• Infinity+1 Sword: The Widow Sniper Rifle (Soldier, Infiltrator), the Claymore shotgun (Soldier, Vanguard) and the Revenant Light Machine Gun (Soldier), which can be picked up halfway through the game. The other classes (Adept, Sentinel, Engineer) get to choose between Assault Rifle, Shotgun, or Sniper Rifle training. No uber weapons though.
  • Insistent Terminology: They're not slaves, they're indentured servants!
  • Instant Plastic Surgery: This is the in-universe excuse for Shepard's appearance if you change it between the first game and this one; s/he died in the interim and had to be completely rebuilt.
  • Instant Win Condition: Some battles simply require you to kill one enemy. None of the others matter, and since you don't get exp for killing things this time around, there's no reason to.
  • Insult Friendly Fire: Shepard pep-talking a krogan that he should not be a "whiny quarian with a tummy ache" when our favorite quarian Tali is standing right behind him.
  • Insurmountable Waist-Height Fence: On Haestrom, surmounting a fallen pillar a little taller than Shepard him/herself requires gathering and applying demolition charges from behind an enemy swarm. Apparently giving a leg up is lost technology by the 22nd century. Shows up in other places, too.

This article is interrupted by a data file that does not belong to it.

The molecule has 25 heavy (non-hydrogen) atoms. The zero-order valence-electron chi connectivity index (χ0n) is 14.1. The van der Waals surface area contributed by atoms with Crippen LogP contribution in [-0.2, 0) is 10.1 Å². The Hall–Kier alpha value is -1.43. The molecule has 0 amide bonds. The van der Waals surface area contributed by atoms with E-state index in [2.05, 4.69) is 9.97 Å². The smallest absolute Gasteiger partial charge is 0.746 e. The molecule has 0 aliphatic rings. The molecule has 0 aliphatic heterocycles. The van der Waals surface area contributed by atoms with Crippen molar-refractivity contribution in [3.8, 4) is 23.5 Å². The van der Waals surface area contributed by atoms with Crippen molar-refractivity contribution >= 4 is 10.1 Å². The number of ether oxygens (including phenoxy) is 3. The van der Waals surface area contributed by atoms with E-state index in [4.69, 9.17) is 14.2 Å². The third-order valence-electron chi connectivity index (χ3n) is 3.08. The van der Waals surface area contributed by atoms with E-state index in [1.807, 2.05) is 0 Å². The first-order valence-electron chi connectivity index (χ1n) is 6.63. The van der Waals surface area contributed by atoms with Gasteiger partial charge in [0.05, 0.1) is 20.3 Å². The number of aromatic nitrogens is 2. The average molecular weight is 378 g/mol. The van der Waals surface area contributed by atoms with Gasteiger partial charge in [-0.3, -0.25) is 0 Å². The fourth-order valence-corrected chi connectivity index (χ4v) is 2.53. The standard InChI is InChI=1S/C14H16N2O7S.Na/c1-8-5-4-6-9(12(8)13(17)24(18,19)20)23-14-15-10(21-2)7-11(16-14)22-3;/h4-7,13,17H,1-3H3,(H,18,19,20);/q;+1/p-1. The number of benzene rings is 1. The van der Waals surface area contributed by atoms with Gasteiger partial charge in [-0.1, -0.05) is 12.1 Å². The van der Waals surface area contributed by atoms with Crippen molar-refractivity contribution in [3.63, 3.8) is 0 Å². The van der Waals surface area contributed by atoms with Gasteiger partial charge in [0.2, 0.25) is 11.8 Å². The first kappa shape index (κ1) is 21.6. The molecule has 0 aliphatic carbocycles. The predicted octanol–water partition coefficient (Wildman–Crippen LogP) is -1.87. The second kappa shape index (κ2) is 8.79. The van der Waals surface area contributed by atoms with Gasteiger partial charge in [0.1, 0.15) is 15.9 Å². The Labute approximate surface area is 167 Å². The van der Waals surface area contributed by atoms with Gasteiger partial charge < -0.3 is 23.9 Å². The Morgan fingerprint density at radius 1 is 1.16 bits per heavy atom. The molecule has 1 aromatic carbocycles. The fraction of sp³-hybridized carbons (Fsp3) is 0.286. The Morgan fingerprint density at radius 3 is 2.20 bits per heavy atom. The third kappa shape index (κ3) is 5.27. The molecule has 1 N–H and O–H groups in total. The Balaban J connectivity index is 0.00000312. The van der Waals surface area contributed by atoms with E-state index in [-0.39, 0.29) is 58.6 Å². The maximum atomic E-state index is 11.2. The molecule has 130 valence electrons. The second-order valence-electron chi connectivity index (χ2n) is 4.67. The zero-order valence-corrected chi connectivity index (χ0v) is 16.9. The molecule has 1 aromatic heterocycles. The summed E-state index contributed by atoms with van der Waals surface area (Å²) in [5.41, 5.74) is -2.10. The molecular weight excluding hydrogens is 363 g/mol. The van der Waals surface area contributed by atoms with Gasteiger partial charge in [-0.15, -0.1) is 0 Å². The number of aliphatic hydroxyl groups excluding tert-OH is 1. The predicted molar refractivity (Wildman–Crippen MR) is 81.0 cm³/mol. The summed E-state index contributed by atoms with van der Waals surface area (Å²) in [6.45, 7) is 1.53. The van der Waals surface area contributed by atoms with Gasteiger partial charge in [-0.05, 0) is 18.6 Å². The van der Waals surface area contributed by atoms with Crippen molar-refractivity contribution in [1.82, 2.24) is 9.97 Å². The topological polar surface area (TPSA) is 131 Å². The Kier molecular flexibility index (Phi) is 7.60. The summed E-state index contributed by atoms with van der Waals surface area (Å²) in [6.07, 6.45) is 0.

• Interface Screw:
    • Enemy flashbang grenades cause a temporary afterimage to overlap the screen. Also, getting drunk causes the screen to go blurry and wobble randomly.
    • When a rocket or other concussive blast goes off near Shepherd, the sound becomes muted for several seconds while your ears recover.
    • When you're near death, a bunch of red blood and vein-like art is displayed all over the screen, making it very hard to see things like crates and other waist-high objects you can duck behind to get out of the gunfire. Oh, and your sound gets muffled to nearly the point you can't hear anything but heartbeat.
    • During Grunt's loyalty mission (his Rite of Passage), every time the Thresher Maw bursts from the ground, the entire screen vibrates, with some of the HUD elements even moving out of frame.
    • Near the end of the Overlord DLC, the rogue VI will do this a few times with the doors. One instance has you interacting with a green-marked door only to have the other red-marked door open instead; another appears to require a security bypass but will immediately open once you approach. The last of these gags has the green "Open" icon on the door actually move to another door.